Wednesday, August 17, 2016

Water: the Gift of Life

Staying in California during last year's drought, I experience a concerted effort on the part of the state government to limit people's use of water.  Lawns were drying up and in Sacramento the city government was asking people to water their trees not their grass, because trees help hold in water and if the trees died...well, you get the picture.

Currently, 1.6 billion people live in countries and regions with absolute water scarcity and the number is expected to rise to 2.8 billion people by 2025.

One of Nicaragua's richest resources is its aquifer, the largest in Central America.  During the neo-liberal years when the government was trying to privatize everything (public schools, health care, electricity, etc.) they also tried to privatize water.  There was even talk of selling Nicaragua's water to the west coast of the  United States.  Fortunately the Nicaraguans rose up, hit the streets and blocked the privatization of its water.

Thankfully-- they did because after the last two years of drought, Nicaragua lost 60% of its surface water and 50% of its underground water.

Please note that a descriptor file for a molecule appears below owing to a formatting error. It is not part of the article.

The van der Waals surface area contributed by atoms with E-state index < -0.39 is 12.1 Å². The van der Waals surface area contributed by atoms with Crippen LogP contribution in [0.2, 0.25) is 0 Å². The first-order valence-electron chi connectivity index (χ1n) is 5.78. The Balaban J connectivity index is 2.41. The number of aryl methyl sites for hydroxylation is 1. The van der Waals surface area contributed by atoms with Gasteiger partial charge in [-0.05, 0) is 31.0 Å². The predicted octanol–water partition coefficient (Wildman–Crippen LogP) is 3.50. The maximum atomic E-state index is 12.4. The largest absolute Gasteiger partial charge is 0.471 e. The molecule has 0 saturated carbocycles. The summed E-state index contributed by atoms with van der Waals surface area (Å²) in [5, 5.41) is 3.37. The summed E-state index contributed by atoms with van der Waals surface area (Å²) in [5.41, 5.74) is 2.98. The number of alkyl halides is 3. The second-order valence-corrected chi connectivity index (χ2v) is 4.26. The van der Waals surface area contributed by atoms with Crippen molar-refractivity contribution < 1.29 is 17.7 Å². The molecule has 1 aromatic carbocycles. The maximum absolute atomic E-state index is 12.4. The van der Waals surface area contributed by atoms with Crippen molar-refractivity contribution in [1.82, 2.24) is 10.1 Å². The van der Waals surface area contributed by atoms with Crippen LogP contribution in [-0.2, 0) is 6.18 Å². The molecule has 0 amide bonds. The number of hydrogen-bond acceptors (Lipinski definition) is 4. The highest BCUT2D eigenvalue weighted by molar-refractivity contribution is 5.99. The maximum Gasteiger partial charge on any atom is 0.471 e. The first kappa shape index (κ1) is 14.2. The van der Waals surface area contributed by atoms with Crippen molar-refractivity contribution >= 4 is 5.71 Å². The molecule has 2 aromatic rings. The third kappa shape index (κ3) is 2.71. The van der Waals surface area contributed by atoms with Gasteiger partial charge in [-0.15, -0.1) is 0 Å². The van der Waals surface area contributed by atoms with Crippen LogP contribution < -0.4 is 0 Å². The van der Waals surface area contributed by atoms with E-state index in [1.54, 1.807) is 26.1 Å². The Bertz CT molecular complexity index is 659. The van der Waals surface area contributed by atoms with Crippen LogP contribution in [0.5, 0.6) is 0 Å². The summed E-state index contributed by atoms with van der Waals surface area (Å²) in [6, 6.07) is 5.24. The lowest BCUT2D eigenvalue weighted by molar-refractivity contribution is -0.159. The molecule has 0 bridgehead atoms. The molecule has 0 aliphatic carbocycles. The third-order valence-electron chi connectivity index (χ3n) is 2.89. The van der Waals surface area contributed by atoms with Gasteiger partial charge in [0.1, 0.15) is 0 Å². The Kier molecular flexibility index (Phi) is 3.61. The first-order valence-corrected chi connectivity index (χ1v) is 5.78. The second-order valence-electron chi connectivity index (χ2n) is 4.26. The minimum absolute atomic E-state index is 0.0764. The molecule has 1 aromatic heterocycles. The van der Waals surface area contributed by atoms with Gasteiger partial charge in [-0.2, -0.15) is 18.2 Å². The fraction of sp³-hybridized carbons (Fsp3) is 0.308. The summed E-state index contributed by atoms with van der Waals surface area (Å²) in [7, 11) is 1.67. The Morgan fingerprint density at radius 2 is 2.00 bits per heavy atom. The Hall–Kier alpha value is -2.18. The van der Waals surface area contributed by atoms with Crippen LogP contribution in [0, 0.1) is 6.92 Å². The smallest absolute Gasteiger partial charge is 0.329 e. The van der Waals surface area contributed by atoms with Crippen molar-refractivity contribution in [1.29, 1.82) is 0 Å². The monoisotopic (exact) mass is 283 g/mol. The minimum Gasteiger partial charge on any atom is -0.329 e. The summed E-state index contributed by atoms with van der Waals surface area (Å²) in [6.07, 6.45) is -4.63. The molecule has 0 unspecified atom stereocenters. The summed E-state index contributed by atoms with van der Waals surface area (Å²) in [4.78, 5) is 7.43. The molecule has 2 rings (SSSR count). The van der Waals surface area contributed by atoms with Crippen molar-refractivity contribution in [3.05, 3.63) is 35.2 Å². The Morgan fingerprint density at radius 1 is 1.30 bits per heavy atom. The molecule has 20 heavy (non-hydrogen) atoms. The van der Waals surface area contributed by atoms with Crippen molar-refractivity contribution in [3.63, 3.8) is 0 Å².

With climate change, droughts are going to be a greater and greater threat to life in larger and larger areas of the world.  Our bodies are made up of 72% of water.  Polluting water and wasting water seems to me to be counter-productive to life.

And yet many U.S. politicians want to do away with the Environmental Protection Agency, while here in Nicaragua the two largest polluters of water, sugar production and gold mining, go unchecked.

I heard a college student talk about trying to make the campus more environmentally conscious by asking students to limit their showers to 20 minutes!  While I am not like one of our early volunteers when we ran shelters in NC who, I decided, could take a shower with a thimble of water; 20 minutes is a lot of water going down the drain.

What is it going to take for us to learn and change our ways?